How is obstructive sleep apnoea diagnosed?
Obstructive sleep apnea is diagnosed using a combination of medical history, physical examination, and sleep studies. Medical history and physical examination can help to identify risk factors for OSA, such as being overweight or having a family history of the condition. Sleep studies are used to confirm the diagnosis and assess the severity.
A patient’s partner may be the first to notice loud snoring and witness episodes of a complete absence of breathing during sleep which can indicate OSA. Patients who are excessively sleepy during the daytime may be at increased risk of problems arising from sleep apnea. The doctor will ask about these symptoms and conduct a physical examination, looking for signs of OSA such as enlarged tonsils or a narrow airway. Special tests may occasionally be ordered, such as an MRI or CT scan.
A sleep study can be performed in a sleep laboratory or hospital, or at home using a portable monitor. Sleep studies measure things such as brain activity, heart rate, oxygen levels, and breathing patterns. This allows the doctor to get a clear picture of what is happening during sleep and can help to identify any patterns that may be indicative of OSA.
Sleep apnea is diagnosed as mild, moderate or severe depending on how many apnea events the patient has per hour. An event is when there is a complete or partial loss of breath for a minimum of 10 seconds.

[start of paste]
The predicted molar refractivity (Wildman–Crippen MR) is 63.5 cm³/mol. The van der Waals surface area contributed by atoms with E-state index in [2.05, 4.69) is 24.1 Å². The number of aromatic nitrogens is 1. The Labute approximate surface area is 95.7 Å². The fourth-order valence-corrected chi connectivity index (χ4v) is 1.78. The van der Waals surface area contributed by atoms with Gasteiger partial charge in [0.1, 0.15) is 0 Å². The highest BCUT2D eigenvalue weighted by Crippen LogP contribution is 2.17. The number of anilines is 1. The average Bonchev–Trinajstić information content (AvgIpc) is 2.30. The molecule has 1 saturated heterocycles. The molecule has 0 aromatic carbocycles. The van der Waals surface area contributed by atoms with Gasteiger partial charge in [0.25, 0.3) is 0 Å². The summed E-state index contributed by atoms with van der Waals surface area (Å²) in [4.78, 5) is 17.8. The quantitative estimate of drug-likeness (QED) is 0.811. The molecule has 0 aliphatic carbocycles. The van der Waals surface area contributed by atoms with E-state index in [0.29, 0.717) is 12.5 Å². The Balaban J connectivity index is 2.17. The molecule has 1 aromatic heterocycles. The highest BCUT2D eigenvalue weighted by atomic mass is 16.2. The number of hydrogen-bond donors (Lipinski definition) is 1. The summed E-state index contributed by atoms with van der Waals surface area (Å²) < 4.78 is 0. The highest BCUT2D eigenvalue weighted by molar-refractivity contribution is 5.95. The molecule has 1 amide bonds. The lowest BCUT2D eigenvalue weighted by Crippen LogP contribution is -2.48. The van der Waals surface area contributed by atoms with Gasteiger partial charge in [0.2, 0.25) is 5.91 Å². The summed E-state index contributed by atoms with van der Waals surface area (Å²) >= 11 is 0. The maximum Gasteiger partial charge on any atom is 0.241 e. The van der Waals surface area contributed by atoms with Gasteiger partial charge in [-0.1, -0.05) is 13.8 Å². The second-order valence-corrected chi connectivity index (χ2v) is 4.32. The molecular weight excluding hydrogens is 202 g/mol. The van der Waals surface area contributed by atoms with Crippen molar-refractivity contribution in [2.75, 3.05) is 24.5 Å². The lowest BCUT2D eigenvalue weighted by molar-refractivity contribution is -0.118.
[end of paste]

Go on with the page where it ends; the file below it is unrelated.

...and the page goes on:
- Normal sleep: < 5 events per hour
- Mild sleep apnea: 5 – 14 events per hour
- Moderate sleep apnea: 15 – 29 events per hour
- Severe sleep apnea: > 30 events per hour
What are the options for treating obstructive sleep apnoea?
Obstructive sleep apnea is highly treatable with both surgical and non-surgical measures depending on the severity of the condition. In general, treating sleep apnea focuses on relieving the obstruction in the airway which helps the patient to sleep more easily and reduces the associated health risks. With a proper diagnosis and treatment plan, most people with OSA find that their symptoms improve.
For mild obstructive sleep apnea syndrome, lifestyle changes such as losing weight, avoiding alcohol before bed, and sleeping on your side (positional therapy) may be enough to alleviate the condition. If these changes are not effective, the doctor may recommend the use of a breathing machine or dental appliance. For patients who cannot sleep with such devices and have moderate to severe obstructive sleep apnea, surgery may be helpful.
Continuous Positive Airway Pressure (CPAP):
CPAP therapy is the primary treatment for sleep apnea. It involves a small machine which pumps a steady stream of air through a mask, which is worn during sleep. This air pressure is just enough to keep the airway open and prevent pauses in breathing. CPAP machines are relatively quiet and easy to use. However, some patients find them uncomfortable to wear which limits their effectiveness.
Bilevel Positive Airway Pressure (BiPAP):
BiPAP therapy is another option to treat OSA through upper airway stimulation. The machine monitors the patient’s breathing cycle and delivers two different levels of air pressure – higher during inhalation and lower during exhalation. Bilevel PAP therapy may be more comfortable for some obstructive sleep apnea patients because it allows them to exhale against a lower pressure. This can be especially helpful for those with underlying respiratory problems, such as emphysema and chronic bronchitis.
Mandibular Advancement Devices (MAD):
Mandibular Advancement Devices are a type of dental appliance that are specially designed to fit over the patient’s teeth during sleep. They work by bringing the lower jaw forward which opens up the airway and reduces the risk of obstruction. Some patients may experience minor side effects from wearing a MAD, such as soreness of the teeth or gums, but these typically resolve with time. Oral appliances are an alternative treatment for some people with mild or moderate obstructive sleep apnea or patients with severe OSA who can’t use CPAP therapy.